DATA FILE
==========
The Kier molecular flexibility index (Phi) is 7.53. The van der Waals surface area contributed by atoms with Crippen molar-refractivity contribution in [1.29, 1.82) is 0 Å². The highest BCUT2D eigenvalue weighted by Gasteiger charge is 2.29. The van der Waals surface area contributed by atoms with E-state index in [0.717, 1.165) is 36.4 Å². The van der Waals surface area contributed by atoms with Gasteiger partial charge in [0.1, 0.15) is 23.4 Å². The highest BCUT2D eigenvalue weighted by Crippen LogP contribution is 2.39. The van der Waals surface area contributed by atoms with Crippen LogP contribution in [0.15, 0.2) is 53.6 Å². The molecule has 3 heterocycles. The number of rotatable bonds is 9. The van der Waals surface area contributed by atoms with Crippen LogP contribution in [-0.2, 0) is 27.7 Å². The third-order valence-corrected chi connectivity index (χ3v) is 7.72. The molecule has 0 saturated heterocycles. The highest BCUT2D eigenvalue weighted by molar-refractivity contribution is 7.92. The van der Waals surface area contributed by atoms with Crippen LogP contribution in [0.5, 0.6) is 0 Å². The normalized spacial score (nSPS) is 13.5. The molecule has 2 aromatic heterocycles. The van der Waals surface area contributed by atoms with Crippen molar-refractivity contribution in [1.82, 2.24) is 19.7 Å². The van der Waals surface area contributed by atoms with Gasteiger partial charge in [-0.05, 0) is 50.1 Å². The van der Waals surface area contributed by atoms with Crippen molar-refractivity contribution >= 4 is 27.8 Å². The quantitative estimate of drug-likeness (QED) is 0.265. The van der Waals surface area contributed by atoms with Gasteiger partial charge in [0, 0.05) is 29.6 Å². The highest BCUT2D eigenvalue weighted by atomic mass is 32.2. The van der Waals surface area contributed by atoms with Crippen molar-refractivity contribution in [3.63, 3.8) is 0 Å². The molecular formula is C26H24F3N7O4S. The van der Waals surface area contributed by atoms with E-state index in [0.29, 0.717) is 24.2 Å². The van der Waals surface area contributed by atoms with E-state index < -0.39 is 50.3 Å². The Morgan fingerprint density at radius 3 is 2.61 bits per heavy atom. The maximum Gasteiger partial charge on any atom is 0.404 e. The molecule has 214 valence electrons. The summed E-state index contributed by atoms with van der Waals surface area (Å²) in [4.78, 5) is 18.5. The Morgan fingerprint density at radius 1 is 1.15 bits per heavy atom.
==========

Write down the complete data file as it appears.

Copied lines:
The Kier molecular flexibility index (Phi) is 7.53. The van der Waals surface area contributed by atoms with Crippen molar-refractivity contribution in [1.29, 1.82) is 0 Å². The highest BCUT2D eigenvalue weighted by Gasteiger charge is 2.29. The van der Waals surface area contributed by atoms with E-state index in [0.717, 1.165) is 36.4 Å². The van der Waals surface area contributed by atoms with Gasteiger partial charge in [0.1, 0.15) is 23.4 Å². The highest BCUT2D eigenvalue weighted by Crippen LogP contribution is 2.39. The van der Waals surface area contributed by atoms with Crippen LogP contribution in [0.15, 0.2) is 53.6 Å². The molecule has 3 heterocycles. The number of rotatable bonds is 9. The van der Waals surface area contributed by atoms with Crippen LogP contribution in [-0.2, 0) is 27.7 Å². The third-order valence-corrected chi connectivity index (χ3v) is 7.72. The molecule has 0 saturated heterocycles. The highest BCUT2D eigenvalue weighted by molar-refractivity contribution is 7.92. The van der Waals surface area contributed by atoms with Crippen LogP contribution in [0.5, 0.6) is 0 Å². The normalized spacial score (nSPS) is 13.5. The molecule has 2 aromatic heterocycles. The van der Waals surface area contributed by atoms with Crippen molar-refractivity contribution in [1.82, 2.24) is 19.7 Å². The van der Waals surface area contributed by atoms with Gasteiger partial charge in [-0.05, 0) is 50.1 Å². The van der Waals surface area contributed by atoms with Crippen molar-refractivity contribution >= 4 is 27.8 Å². The quantitative estimate of drug-likeness (QED) is 0.265. The van der Waals surface area contributed by atoms with Gasteiger partial charge in [0, 0.05) is 29.6 Å². The highest BCUT2D eigenvalue weighted by atomic mass is 32.2. The van der Waals surface area contributed by atoms with Crippen molar-refractivity contribution in [3.63, 3.8) is 0 Å². The molecular formula is C26H24F3N7O4S. The van der Waals surface area contributed by atoms with E-state index in [0.29, 0.717) is 24.2 Å². The van der Waals surface area contributed by atoms with E-state index < -0.39 is 50.3 Å². The Morgan fingerprint density at radius 3 is 2.61 bits per heavy atom. The maximum Gasteiger partial charge on any atom is 0.404 e. The molecule has 214 valence electrons. The summed E-state index contributed by atoms with van der Waals surface area (Å²) in [4.78, 5) is 18.5. The Morgan fingerprint density at radius 1 is 1.15 bits per heavy atom.